Tip: This is a great attraction for a rainy day and you can combine it with Welsh afternoon tea on the same day.
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This next attraction is a seasonal one, but if you happen to be travelling in Patagonia in the springtime, then you can’t miss visiting the tulip fields!
Tulipanes Patagonia is located in the outskirts of town just south of Trevelin and during peak bloom, it draws visitors from all over the country.
They organize all sorts of cool events during this brief month-long window; you can enjoy the views of the tulip fields from a hot air balloon, you can fly over in a small plane, or you can even attend a moonlit dinner in the fields.
If your trip happens to coincide with these dates, it’s a sight you cannot miss!
Tip: MerakiSur runs an excursion to see the tulip fields from Esquel during the month of October. If you miss that, they also run an excursion to see the peonies in bloom at a neighbouring plantation starting in mid-November. The fresh blooms last about a month.
Welsh Fire-breathing Dragon
One of the unique things to do in Trevelin is to wait for the fire breathing dragon to wake up!
That’s right! Seated atop the town’s tourism office on the north end of the plaza is a red dragon who comes to life twice a day, and breathes three fiery puffs.
It’s a bit of a blink and you miss it experience, so have your camera ready to go.
The schedule is posted to the left of the tourism office just under the dragon, so check the times because they change throughout the year.
Shop at El Caballo
There’s a shop located on the northwest end of the central plaza called El Caballo and it’s a great place to pick up some traditional argentine souvenirs.
They have all sorts of leather goods ranging from belts to boots, sombreros to boinas, ponchos to wool sweaters, and knives to mates.
It’s a really cool store and the staff are really helpful, speak English, and can help you find what you need.
Where to Stay in Trevelin
Casa de Piedra – here you’ll find centrally-located alpine-style accommodations featuring a main guesthouse and cottages, plus a buffet breakfast.
La Estancia – they offer log and stone cabins in a quiet neighbourhood just a few blocks from the centre of town.
Ladera de Nant y Fall – this is a holiday home in the outskirts of town, right across from the tulip fields and a vineyard, and just down the road from the hike to the Nant y Fall waterfalls. Keep in mind you would need a rental car since its not walking distance to town.
Where to Eat in Trevelin
Los Troncos is a traditional parrilla restaurant, so the focus here is grilled meats.
If you order the parrillada para uno or ‘BBQ for one’, you’ll get an assortment of classic cuts of meats, including chorizo (sausage), morcilla (blood sausage), bife (steak), asado de tira (short ribs), chinchulín (small intestine), and more.
They’ll bring a small grill to your table with the meat still sizzling, that way the meat stays warm while you dine.
Pair that with a salad and a bottle of Malbec, and you’ve got yourself a traditional Argentine barbecue!
Address: Avenida San Martín 214
If you’re craving pizza, you need to eat at El Regufio. This pizzeria is located on the northwest corner of the central plaza in a cozy log cabin-style building, complete with a fireplace.
We tried a really interesting pizza with blue cheese, walnuts and celery, which sounds really odd, but we quite enjoyed the mix of flavours and textures.
For something a bit more classic, you can’t go wrong ordering their Napolitana with mozzarella, tomato slice, garlic and oregano.
Address: Avenida Fortin Refugio across from the plaza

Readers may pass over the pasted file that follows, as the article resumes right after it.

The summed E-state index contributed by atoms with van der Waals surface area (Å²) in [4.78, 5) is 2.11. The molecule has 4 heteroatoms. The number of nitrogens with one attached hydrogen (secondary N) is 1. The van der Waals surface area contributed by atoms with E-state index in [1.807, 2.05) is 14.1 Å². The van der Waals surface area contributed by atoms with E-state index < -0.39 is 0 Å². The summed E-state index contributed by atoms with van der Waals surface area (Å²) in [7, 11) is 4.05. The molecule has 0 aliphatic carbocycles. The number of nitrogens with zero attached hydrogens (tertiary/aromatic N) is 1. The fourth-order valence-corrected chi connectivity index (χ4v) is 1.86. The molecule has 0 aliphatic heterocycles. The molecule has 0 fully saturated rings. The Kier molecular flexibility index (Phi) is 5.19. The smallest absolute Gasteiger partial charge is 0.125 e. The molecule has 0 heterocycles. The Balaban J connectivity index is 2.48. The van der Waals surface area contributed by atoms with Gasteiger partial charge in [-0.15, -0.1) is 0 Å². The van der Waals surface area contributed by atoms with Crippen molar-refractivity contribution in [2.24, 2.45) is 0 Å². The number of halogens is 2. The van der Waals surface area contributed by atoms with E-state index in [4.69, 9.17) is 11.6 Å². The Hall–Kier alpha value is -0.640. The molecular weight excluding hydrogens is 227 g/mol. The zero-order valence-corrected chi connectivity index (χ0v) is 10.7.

De la Cabaña
This place does take out food, so it’s a nice option if you want to get a meal to enjoy at your cottage.
It’s buffet style, so you just grab a box, fill it up with what you want, have it weighed and pay.
They usually have a mix of chicken, beef, pizza, pasta, salads, and a couple of vegetarian options like stuffed pumpkin, roasted squash, eggplant and more.
They also have a couple of tables outdoors on the sidewalk, so you can eat there if the weather is nice.
Address: Perito Moreno 215
Nain Maggie translates to ‘Grandma Margaret’ in Welsh and it’s named after the matriarch who first opened the teahouse in 1975 in order to share the Welsh flavours of her ancestors.
The specialize in Welsh cake or bara brith, which is served in the tea house but can also be purchased to take away.
Their afternoon tea is copious with homemade bread, butter, jams, cheeses, scones, and an assortment of freshly baked cakes.
Definitely skip lunch and make this your main meal.
Address: Perito Moreno 179
Casa de Té La Mutisia
This is another alternative for a Welsh afternoon tea in Trevelin.
You can expect a similar menu featuring scones, Welsh cake, and a few other baked items, with the addition of grilled sandwiches.
This place feels slightly fancier than the previous tea house, and it also has a mini museum on site with displays of items that belonged to the early Welsh settlers.
Address: Avenida San Martín 170
Day Trips from Trevelin
There are a variety of day trips from Trevelin ranging from half an hour to two hours away, and one is even across the border in neighbouring Chile!
Driving time: 28 minutes
There are plenty of things to do in Esquel and you could easily spend a few days there, but if one day is all you have, you can visit on a day trip from Trevelin.
Some activities not to miss include riding the Old Patagonian Express, kayaking on Laguna La Zeta, biking to Laguna Willmanco, and hiking up Cerro La Cruz for panoramic views of the town.
Los Alerces National Park
Driving time: 1 hour 15 minutes
I’ve already mentioned you can visit the southern sector of Los Alerces National Park from Trevelin, however, the area around Pasarela Río Arrayanes (accessed via Esquel) is really nice.
You can book a guided tour that departs from Puerto Chucao, cruises up Lake Menendez, and then disembarks in Puerto Sagrario where you can hike through Valdivian forest and see a 2,700 year old tree!
Driving time: 2 hours
The main draw to Cholila is to visit the famous ranch once inhabited by Butch Cassidy, Etta Place and the Sundance Kid.
This wild gang of former bank and train robbers ended up hiding out in Patagonia, and their former ranch still stands today.
There’s an interesting museum of sorts showcasing all thing Butch Cassidy and the Wild Gang, and it’s a quirky stop in this remote corner of Patagonia.
Driving time: 1 hour (may take longer with border crossing)
If you’re up to visit another country, you can cross the border into neighbouring Chile!
This small frontier town is located just 10 kilometres from the international border and it has a slowly burgeoning tourism scene where travellers can enjoy hiking, fishing, mountain biking, trekking and canyoning.
Just don’t forget to bring your passport if you decide to go on this day trip!
If Trevelin sounds like your kind of place, you might also enjoy our El Bolson travel guide and Villa La Angostura travel guide. These are two charming mountain towns worth adding to your northern Patagonia travel plans.